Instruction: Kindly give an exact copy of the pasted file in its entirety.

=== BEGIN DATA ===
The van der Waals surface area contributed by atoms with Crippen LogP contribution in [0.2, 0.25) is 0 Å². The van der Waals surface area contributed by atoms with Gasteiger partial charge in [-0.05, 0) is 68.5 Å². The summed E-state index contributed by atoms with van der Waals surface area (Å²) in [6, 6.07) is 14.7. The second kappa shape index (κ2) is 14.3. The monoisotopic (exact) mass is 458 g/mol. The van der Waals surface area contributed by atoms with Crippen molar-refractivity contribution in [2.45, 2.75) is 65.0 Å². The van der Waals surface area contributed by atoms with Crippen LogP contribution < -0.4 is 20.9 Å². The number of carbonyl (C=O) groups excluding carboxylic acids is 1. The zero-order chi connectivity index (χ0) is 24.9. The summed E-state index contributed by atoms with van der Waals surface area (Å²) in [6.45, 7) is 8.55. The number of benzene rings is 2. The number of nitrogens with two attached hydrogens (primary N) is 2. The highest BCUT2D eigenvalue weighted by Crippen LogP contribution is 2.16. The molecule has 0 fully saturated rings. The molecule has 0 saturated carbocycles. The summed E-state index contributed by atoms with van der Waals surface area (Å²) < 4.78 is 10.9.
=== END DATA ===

The van der Waals surface area contributed by atoms with Crippen LogP contribution in [0.2, 0.25) is 0 Å². The van der Waals surface area contributed by atoms with Gasteiger partial charge in [-0.05, 0) is 68.5 Å². The summed E-state index contributed by atoms with van der Waals surface area (Å²) in [6, 6.07) is 14.7. The second kappa shape index (κ2) is 14.3. The monoisotopic (exact) mass is 458 g/mol. The van der Waals surface area contributed by atoms with Crippen molar-refractivity contribution in [2.45, 2.75) is 65.0 Å². The van der Waals surface area contributed by atoms with Crippen LogP contribution < -0.4 is 20.9 Å². The number of carbonyl (C=O) groups excluding carboxylic acids is 1. The zero-order chi connectivity index (χ0) is 24.9. The summed E-state index contributed by atoms with van der Waals surface area (Å²) in [6.45, 7) is 8.55. The number of benzene rings is 2. The number of nitrogens with two attached hydrogens (primary N) is 2. The highest BCUT2D eigenvalue weighted by Crippen LogP contribution is 2.16. The molecule has 0 fully saturated rings. The molecule has 0 saturated carbocycles. The summed E-state index contributed by atoms with van der Waals surface area (Å²) < 4.78 is 10.9.